Forty lessons designed to introduce beginning students to the basic patterns and structures of Classical Chinese are taken from a number of pre-Han and Han texts selected to give students a grounding in exemplary Classical Chinese style. Two additional lessons use texts from later periods to help students appreciate the changes in written Chinese over the centuries. Each lesson consists of a text, a vocabulary list featuring discussions of meaning and usage, explanations of grammar, and explications of difficult passages. The standard modern Chinese, Japanese, and Korean pronunciations are indicated for each character, making this a learning tool for native speakers of those languages as well. Appendices give suggestions for further readings, review common and significant words, explain the radical system, and provide Japanese kanbun readings for all the selections. Glossaries of all vocabulary items and pronunciation indexes for modern Chinese and Korean are also included.
The first full-length study of the poetry of Wen Tingyun (ca. 812-ca. 866), a major writer of the late Tang, this book contains translations of more than 60 of Wen's poems, most of which appear in English for the first time. It also examines the world of other poets in his milieu.
In this first serious study of Hanshan (�Cold Mountain�), Paul Rouzer discusses some seventy poems of the iconic Chinese poet who lived sometime during the Tang dynasty (618�907). Hanshan�s poems gained a large readership in English-speaking countries following the publication of Jack Kerouac�s novel The Dharma Bums (1958) and Gary Snyder�s translations (which began to appear that same year), and they have been translated into English more than any other body of Chinese verse. Rouzer investigates how Buddhism defined the way that believers may have read Hanshan in premodern times. He proposes a Buddhist poetics as a counter-model to the Confucian assumptions of Chinese literary thought and examines how texts by Kerouac, Snyder, and Jane Hirshfield respond to the East Asian Buddhist tradition. �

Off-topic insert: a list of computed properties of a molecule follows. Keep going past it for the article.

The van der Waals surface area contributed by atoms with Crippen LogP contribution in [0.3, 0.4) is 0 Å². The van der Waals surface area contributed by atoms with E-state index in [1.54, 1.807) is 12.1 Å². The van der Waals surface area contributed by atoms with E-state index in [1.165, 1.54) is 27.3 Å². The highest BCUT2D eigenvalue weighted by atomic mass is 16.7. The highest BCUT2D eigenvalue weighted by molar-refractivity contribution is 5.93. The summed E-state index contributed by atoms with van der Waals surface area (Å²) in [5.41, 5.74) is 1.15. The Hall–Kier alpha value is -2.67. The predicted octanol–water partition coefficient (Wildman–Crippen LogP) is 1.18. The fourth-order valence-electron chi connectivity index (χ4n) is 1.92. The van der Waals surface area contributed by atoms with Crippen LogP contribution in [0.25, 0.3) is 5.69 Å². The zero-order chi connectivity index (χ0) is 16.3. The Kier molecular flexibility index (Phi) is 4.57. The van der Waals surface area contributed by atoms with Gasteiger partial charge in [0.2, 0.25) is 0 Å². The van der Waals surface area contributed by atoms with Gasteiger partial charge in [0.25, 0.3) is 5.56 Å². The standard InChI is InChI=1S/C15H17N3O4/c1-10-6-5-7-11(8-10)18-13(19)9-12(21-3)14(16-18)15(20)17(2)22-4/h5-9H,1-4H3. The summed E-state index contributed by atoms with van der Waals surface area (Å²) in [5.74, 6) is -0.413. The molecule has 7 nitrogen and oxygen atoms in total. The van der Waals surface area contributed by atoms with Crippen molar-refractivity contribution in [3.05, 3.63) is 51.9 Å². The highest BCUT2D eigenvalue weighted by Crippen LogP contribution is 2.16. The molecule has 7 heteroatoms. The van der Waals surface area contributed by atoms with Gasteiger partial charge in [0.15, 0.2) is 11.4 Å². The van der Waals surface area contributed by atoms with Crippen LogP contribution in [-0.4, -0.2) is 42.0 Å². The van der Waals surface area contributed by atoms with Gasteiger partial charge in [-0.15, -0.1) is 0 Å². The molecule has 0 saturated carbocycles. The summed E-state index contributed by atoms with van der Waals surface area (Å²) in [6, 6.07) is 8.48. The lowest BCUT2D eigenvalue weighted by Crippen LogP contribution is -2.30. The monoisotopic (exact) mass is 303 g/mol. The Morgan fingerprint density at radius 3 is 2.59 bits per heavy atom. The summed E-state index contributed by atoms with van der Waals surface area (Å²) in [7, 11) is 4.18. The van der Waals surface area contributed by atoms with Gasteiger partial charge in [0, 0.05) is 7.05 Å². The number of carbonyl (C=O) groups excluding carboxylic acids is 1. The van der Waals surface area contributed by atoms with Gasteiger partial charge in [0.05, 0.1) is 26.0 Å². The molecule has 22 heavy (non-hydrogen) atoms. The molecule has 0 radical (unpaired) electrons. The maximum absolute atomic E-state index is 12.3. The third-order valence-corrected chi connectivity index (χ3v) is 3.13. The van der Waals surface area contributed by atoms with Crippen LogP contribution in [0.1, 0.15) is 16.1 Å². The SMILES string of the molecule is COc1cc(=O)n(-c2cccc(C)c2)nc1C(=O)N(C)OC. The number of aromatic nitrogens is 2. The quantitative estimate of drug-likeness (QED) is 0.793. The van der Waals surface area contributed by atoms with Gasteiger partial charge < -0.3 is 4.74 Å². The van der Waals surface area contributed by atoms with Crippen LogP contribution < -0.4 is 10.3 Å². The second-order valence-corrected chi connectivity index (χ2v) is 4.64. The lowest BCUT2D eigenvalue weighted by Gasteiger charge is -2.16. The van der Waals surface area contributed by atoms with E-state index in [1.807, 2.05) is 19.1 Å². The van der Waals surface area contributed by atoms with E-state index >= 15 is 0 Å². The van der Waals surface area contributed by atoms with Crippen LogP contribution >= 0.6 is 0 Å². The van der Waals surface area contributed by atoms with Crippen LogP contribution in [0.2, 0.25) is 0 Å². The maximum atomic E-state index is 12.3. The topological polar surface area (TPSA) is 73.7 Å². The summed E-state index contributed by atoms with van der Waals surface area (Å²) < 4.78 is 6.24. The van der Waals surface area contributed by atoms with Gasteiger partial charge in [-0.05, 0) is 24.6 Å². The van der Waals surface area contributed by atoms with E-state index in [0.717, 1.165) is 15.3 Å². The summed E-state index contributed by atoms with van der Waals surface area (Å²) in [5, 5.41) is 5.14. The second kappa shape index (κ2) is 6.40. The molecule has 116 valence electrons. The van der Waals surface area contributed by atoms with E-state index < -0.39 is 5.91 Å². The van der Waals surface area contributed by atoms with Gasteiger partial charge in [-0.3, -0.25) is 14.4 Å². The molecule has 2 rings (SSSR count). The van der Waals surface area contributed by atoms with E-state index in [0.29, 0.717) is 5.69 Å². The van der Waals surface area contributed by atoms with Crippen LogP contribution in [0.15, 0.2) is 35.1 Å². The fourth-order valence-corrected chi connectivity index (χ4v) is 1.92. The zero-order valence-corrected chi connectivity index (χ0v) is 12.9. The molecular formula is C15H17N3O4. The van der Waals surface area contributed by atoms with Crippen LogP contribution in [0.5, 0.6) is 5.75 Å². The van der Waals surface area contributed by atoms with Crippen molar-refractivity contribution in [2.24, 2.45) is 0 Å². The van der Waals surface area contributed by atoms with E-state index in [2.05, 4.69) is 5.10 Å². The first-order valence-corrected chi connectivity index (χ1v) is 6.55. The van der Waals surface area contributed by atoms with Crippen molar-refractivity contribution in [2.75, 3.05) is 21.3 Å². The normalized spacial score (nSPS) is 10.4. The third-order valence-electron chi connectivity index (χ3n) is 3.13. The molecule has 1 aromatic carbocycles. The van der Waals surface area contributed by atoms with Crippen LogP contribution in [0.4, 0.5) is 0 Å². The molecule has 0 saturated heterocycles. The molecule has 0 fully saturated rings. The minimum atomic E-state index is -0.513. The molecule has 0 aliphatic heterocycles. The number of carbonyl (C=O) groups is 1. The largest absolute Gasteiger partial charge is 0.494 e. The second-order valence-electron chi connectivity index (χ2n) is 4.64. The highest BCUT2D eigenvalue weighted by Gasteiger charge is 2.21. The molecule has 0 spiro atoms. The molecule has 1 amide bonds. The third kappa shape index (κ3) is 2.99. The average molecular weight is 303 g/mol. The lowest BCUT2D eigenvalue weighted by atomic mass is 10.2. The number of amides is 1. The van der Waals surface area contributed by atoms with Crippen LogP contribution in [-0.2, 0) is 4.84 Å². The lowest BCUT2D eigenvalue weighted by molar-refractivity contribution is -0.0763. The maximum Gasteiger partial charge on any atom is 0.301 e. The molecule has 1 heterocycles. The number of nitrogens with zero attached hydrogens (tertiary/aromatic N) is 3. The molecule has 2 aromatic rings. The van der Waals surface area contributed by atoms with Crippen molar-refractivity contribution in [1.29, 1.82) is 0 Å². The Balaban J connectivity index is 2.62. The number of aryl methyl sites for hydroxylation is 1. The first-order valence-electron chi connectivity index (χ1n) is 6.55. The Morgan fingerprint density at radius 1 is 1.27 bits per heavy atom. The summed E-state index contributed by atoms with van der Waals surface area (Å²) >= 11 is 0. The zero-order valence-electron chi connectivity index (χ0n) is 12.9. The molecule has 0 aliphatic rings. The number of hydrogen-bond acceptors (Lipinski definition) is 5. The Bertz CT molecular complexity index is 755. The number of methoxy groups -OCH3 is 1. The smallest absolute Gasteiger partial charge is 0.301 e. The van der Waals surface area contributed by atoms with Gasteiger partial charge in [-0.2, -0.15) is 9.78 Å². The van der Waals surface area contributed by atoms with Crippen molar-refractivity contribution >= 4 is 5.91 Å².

This volume analyzes the representation of gender and desire in elite, male-authored literary texts in China dating from roughly 200 B.C. until 1000 A.D. Above all, it discusses the intimate relationship between the representation of gender and the political and social self-representations of elite men and shows where gender and social hierarchies cross paths. Rouzer argues that when male authors articulated themselves as women, the resulting articulation was inevitably influenced by this act of identification. Articulated women are always located within a non-existent liminal space between ostensible object and ostensible subject, a focus of textual desire both through possession and through identification. Nor, in male-authored texts, is this articulation ever fully resolved--the potential of multiple interpretations is continually present.
British Romanticism and the Literature of Human Interest investigates the generic structures of Romantic literature and the negotiation of the status of literature in the period in relation to a new media landscape. This book explores the self-theorization of Romantic literature and argues for its value to contemporary literary criticism.
The Chinese Tang Dynasty Poet, Wen Tingyun is a book his complete poems, with an introduction to Tang Poet Wei Yingwu, by American Poet Laureate, Jean Elizabeth Ward, with poems inspired by and homages given. A delight for the reader; in alphabetical order with many Shape and Concrete poems included. Kimo poems and a few illustrations within this Historical Poetry book.
Reverie and Reality investigates late imperial Chinese gentry women’s poems on travel ranging from the seventeenth century to the early twentieth century.These poems written by groups of women after they “stepped out of the inner quarters” display their diverse journeys, profound experiences of social life, and earnest sentiments. Their travel and poems on travel can be considered milestones in the histories of women’s life and literature.